Perhaps it may turn out a sang,
Perhaps turn out a sermon.

-- R. Burns Epistle to a Young Friend

Monday, February 23, 2015

Roots of Anger

In the course of time Cain brought to the Lord an offering of the fruit of the ground, and Abel also brought of the firstborn of his flock and of their fat portions. And the Lord had regard for Abel and his offering, but for Cain and his offering he had no regard. So Cain was very angry, and his face fell. – Genesis 4:3-5

Sometimes we see this as jealousy and sibling rivalry, especially as Abel is the younger brother.  The favored younger brother becomes a type that carries throughout Scripture:  Ishmael/Isaac, Esau/Jacob, Manasseh/Ephraim, Joseph was a younger brother, David was a younger brother, Solomon was not the first-born, and so on.  One could even say that Judaism and Christianity have a similar relationship, and that the Lord’s story of the Prodigal is, in part, about that interaction. 

Though Cain ultimately takes his anger out on his younger brother, it is caused by his own reaction to correction by God.  In rejecting the offering, the Lord does not reject Cain but wants him to understand the necessity of identification with what he offered.  The fruit of the ground which was given by Cain reflected no acknowledgement of his own sinful nature and the need for atonement.  By contrast, Abel’s sacrifice of blood indicates that he was aware of his unworthiness before God and sought to establish communion with the Almighty through confession and repentance. 

Jesus gives us a very similar story in Luke 18:9-14. 

He also told this parable to some who trusted in themselves that they were righteous, and treated others with contempt:  Two men went up into the temple to pray, one a Pharisee and the other a tax collector.  The Pharisee, standing by himself, prayed thus: God, I thank you that I am not like other men, extortioners, unjust, adulterers, or even like this tax collector.  I fast twice a week; I give tithes of all that I get.  But the tax collector, standing far off, would not even lift up his eyes to heaven, but beat his breast, saying, God, be merciful to me, a sinner!  I tell you, this man went down to his house justified, rather than the other. For everyone who exalts himself will be humbled, but the one who humbles himself will be exalted.

This, then, is most likely the sin of Cain that he exalted himself, considering himself above any reproach and consumed by self-righteousness.  It ends, of course, in murder with the spilled blood of “righteous Abel” crying out to God for justice.  Like Abel, the life of Jesus ended because of jealousy and self-righteousness.  The blood of One infinitely more righteous than Abel was shed by the hand of His brothers – that is, all of us.  Cain stands in for all of humanity as we find that our all our good works are inadequate and unacceptable, and that it is only the sacrifice of Jesus that can bring reconciliation.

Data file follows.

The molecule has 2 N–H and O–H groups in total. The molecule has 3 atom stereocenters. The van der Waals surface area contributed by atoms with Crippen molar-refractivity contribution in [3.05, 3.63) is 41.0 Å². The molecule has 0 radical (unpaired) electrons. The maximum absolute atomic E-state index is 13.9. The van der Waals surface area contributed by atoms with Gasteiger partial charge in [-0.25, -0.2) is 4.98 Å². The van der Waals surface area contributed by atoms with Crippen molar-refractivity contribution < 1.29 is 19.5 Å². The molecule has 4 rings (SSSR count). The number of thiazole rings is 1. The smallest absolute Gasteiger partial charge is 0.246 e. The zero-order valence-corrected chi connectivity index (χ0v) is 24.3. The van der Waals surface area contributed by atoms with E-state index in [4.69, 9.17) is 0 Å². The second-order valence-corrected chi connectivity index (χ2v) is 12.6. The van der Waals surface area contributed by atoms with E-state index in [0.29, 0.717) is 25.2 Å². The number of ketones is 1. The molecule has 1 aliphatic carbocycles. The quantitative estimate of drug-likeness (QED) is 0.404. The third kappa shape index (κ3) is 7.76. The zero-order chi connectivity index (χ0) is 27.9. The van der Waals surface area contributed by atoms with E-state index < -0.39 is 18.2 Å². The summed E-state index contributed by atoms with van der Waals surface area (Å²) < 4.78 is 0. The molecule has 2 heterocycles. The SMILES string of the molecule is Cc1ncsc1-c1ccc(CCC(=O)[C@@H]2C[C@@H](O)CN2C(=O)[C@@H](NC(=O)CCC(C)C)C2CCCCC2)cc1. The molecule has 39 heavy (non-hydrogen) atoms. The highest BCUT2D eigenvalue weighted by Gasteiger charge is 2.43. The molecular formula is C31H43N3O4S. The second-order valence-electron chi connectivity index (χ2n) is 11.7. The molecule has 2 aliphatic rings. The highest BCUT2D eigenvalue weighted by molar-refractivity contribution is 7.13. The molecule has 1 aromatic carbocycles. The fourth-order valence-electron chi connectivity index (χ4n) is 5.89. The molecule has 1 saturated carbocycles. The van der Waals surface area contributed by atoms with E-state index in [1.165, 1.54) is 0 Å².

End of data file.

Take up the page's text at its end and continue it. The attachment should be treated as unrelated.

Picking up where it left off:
If, like Cain, we refuse to see the corruption in our hearts, it will cause only bitterness and further defilement.  What if Cain had, instead of bringing his own offering, participated in the sacrifice of Abel?  The Passover lamb was only one for a household.  Perhaps Adam served as the priest of the family.  Was there any need for Cain to try and appease God with the fruits of his own labor?  He could have joined in the communion with his brother and been accepted. 

The sacrifice of the Son to the Father is sufficient for all mankind, for all of us Cains out here.  We have only to set aside our own works and our own righteousness and receive the grace and forgiveness that Christ offers to us. 


Rick said...

"The favored younger brother becomes a type that carries throughout Scripture: ...One could even say that Judaism and Christianity have a similar relationship"

This is good.

I think you would enjoy this book I'm reading on Origen's writings: "Spirit and Fire", if you haven't read it. He does this sort of thing a lot. Connects everything. Takes the whole Bible into consideration. A book of writings that's somewhat like reading MotT, I think.

mushroom said...

Thanks, Rick. It sounds good. I've been on a bit of a book buying spree lately -- for various reasons. I'll add that to my wish list.

USS Ben USN (Ret) said...

Excellent post, Dwaine!
Jealousy, like envy, (often they go together) is destructive and leads go all kinds of evil. I reckon one can say they are the seeds of murder, theft, lyin', cheatin', pride (not the good kind, which leads to self righteousness like you mentioned), hate, bitterness, joylessness, a victim mentality, and more...all bad.

I'm always on the lookout for it within myself, because I don't ever want jealousy to take root in me.
Gotta always be on guard for it.

Jealousy will turn a person into an ugly, repulsive creature with a black heart.

The cure, of course is repentence, thankfulness, bein' humble, and learnin' to be happy when someone else is blessed by the Lord. :)

mushroom said...

Jealousy will definitely sneak up on me if I don't watch out.

Rick said...

Mush, eBay is also a good source for books as it turns out. For meself for Christmas I picked up a great bargain on a first edition of the 1947 English translation of the Summa Theologica. It's in very good shape.
I hope to get to it after the Origen book, but if not, or never, it's a good family heirloom. I think of it as a kind of cathedral of mental effort. One can prove a point by merely pointing to it. Such as to say similarly of cathedrals, could atheists or imposters ever create such a thing?

The Origen book was assembled and distilled by Balthasar which is an amazing achievement in its own right, I think, since they say Origen's writings span some two thousand books. That's no legend. The legend says six thousand.